Sadly, the truth is that over 87% of all federal criminal defendants will go to prison.  Most of what we do is risk management.  We try to keep you out, but often all we can do is advise you how to lessen your time in federal control. 

And on that happy thought I return to the review of document number 9874 - in my next federal criminal war.

Soon we must consider anew Serial, and the episodes that remain. Have you finished the podcast? Do it!  My bride of nearly forty years gave it "two-thumbs up" as have most people who listened. It may cause you to wonder why anyone goes to trial, or it may remind you that some folks are not guilty.

"Everyone's a Suspect" but Why Would the Cops Believe Jay?

A youngish lawyer in court today asked me about the blog: "What's going on with that podcast?"

You may recall that I became engrossed in Serial, the investigative report turned podcast by All Things Considered. I have not been able to finish my review of the lessons in law apparent from that series. Work simply keeps me moving away from this blog and onto other more pressing matters. But it is lunch time, and I have an apple and a bottled water, so here goes.

Episode 4 looks at the question of whether Jay (a possible suspect in this murder mystery) should be believed when he says Adnan murdered Hae Min Lee. When Jay's girlfriend is questioned by the police, they tell her that "everyone's a suspect." So she tells the cops that Jay told her he helped Adnan bury the body. She talks about shovels and Jay getting rid of his own clothes so there is nothing to trace back to him, even though Jay swears he wasn't even with Adnan when the body was buried.

But every time he tells his story to the cops, it changes. First he says that he saw the body in the trunk of Hae's car on Edmonds street. Then he says it was at Best Buy. Ultimately Jay admits he lied. He says he was afraid there were cameras at Best Buy so he told that Edmonds street story to stay clear of the assumption that he helped kill Hae. He does not want to be a suspect.

What separates Jay from Adnan or anyone else is that he has something to convince the cops he is telling the truth. Jay knows where Hae's car was dumped. And he takes them there. Even though he has lied to investigators, and perhaps his girlfriend, they believe him because he knows where the car was left.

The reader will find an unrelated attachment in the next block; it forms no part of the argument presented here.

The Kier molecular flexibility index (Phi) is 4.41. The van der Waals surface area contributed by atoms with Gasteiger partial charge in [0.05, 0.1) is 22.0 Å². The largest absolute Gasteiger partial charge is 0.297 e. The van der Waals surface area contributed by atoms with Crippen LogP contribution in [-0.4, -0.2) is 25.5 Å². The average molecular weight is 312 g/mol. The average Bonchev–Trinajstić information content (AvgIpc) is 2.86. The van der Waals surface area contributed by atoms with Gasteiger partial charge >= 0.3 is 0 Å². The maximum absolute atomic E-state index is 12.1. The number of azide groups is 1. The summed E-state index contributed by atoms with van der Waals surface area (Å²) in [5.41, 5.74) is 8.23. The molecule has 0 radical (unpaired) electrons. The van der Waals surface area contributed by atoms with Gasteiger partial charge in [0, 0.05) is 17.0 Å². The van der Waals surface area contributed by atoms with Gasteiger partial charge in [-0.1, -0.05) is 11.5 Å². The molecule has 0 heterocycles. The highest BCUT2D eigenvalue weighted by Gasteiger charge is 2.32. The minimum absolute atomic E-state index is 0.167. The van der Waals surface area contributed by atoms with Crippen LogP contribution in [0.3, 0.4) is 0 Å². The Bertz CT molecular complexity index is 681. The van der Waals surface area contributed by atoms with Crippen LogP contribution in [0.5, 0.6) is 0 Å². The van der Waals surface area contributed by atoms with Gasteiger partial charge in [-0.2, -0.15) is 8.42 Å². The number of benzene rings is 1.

Of course it is also possible he knows where the car is because he left it there. If Jay is the killer, Adnan has spent the last fifteen years in prison for a crime he did not commit.  

Your takeaway? If you are a lawyer - you already know that everyone's story "changes" over time, even your clients' stories. More stories are not better than one, truthful story. If you are an accused - the critical question of whether you will be believed may depend on corroboration. Jay led the cops to the car. That ability to show you have the truth may be critical in your case, but you likely should let a lawyer sort out the story before telling anyone.

And there is more news for Adnan Syed - the Maryland Court of Special Appeals has agreed to hear his case. Two prior attempts at a hearing drew the axe, but apparently five or six million listeners may move the needle enough to cause even the robed ones to consider whether Adnan's trial lawyer (now deceased) botched the investigation and trial, thereby entitling him to a new trial. Fifteen years after the murder, Adnan may catch a break. More to come later on that front. 

Apple's gone. Water bottle is empty. Time to get back to selling reasonable doubt for a reasonable price.


The Prosecutor Has A Story - and he will spin it against you at trial!